It is with great sadness that we bring you the tragic situation unfolding in Peru, where protests can be deadly when hundreds of protesters took into the streets demanding the resignation of the president Manuela Boluarte and new elections to succeed her, as well as Congress. The protests have been the result of growing discontent over Boluarte’s government. The result has been an erosion in democratic rights, and lack of progress on important socio-economic issues like inequality and poverty. We mourn the loss life and send our deepest condolences to the families of those who have died in recent incidents.
1. How did Boluarte make the decision to quit?
The sudden resignation of Peru’s president Martin Vizcarra and proposed moving ahead with elections until April 2024 has sparked much deliberation and discussion. The ongoing protests and unrest concerning the state’s response the COVID-19 disease along with other public concerns led to this choice. The President’s behavior in recent months Vizcarra’s handling of the pandemic along with his involvement with political actors had made him less popular. The president’s resignation came as a result of a confidence vote which was scheduled for Congress which opponents have described as an “coup” because of the lack of legal proceedings.
2. How did the demonstrations turn deadly?
Civil unrest in Peru is an ongoing issue. President Francisco Sagasti proposed that the election be delayed from the month of June 2025 until April 2024 to allow citizens to have a faster resolution. The protests and demonstrations that have been ongoing for many months have been mostly quiet, but they’ve recently become violent due to the police force’s use of brutality and force to stop the unrest. When Peruvian citizens attempt to modify the policy of their government, it has been accompanied by a growing anger from the general public.
3. How was Peru’s reaction to Boluarte’s resignation announcement?
The reaction of the public towards Marta Lourdes Boluarte, Peruvian president, quitting in the backdrop of protests from the masses were one of joy. A lot of people wanted change , and they voted with their hearts when it was announced that the elections were scheduled to be moved until April 20, 2024. The news of an early election could be seen as an opportunity for the public to express their displeasure over the current administration and express their wish for a new set of leadership. Though the announcement of an election scheduled for early was widely welcomed but there were a few who were wary of the implications of such a move in the fear that it would lead to further conflict and turmoil. The response to Boluarte’s resignation and his proposed election date was one of cautious optimism.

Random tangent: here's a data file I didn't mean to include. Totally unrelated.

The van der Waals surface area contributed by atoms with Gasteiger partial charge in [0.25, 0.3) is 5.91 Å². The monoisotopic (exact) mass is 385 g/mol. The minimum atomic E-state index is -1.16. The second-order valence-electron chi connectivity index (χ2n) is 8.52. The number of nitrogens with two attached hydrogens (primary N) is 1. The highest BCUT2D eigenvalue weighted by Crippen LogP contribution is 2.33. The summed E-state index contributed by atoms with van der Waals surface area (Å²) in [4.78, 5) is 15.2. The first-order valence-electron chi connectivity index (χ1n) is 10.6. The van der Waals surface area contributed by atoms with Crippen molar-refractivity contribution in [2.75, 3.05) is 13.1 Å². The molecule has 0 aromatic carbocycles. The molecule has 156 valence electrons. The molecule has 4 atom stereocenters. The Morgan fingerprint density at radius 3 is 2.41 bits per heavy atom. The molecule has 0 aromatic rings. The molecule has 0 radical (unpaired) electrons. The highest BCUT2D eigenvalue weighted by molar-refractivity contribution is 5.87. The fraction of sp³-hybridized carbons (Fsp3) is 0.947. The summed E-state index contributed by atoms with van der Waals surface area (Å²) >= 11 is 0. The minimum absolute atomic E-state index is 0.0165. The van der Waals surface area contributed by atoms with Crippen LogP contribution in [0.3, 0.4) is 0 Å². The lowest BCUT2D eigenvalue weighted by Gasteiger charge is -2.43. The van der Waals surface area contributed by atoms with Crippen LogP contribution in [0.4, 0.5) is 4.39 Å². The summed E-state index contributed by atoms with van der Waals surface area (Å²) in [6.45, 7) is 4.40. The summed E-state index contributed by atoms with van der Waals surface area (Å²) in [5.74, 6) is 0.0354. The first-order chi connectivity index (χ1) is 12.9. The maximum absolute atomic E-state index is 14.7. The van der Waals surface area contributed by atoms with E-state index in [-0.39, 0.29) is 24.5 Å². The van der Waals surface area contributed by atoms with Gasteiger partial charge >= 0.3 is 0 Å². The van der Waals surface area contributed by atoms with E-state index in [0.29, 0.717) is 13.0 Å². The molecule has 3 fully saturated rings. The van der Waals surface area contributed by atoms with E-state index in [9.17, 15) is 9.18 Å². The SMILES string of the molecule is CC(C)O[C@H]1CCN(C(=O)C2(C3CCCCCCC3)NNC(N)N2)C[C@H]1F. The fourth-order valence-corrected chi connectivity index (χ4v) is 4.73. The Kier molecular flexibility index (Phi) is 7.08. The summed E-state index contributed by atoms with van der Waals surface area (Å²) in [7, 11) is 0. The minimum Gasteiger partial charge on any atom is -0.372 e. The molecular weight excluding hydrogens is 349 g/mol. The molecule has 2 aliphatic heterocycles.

4. How have protests impacted the president and the country?
The protests in Peru have been ongoing since November 2020, has caused a lot of damage to Peru’s government as well as on the country in general. To address the protests, President Per Peruvian president has proposed a constitutional reform to move into the general elections in April 2024, which is two years earlier than previously planned. The proposed reform is intended to change the government and increase political stability. It also responds to the demands of protesters. Protests have also led to a major interruption to economic activity in the country. There was an estimated $6 billion loss to GDP as well as over 1 million lost jobs due to business interruptions.
In the end, the citizens of Peru send a clear message to their governments to let them know that they are not happy over the leadership of the present administration and the policies taken following the resignation of President Pedro Castillo. Many are calling for the resignation and reinstatement of president Pedro Castillo. They’ve been staging peaceful protests over the past few weeks to voice their dissatisfaction. Protests won’t be able to stop anytime soon as the people call for better representation and change. We can create positive changes through peaceful protest if all voices are united, like in Peru.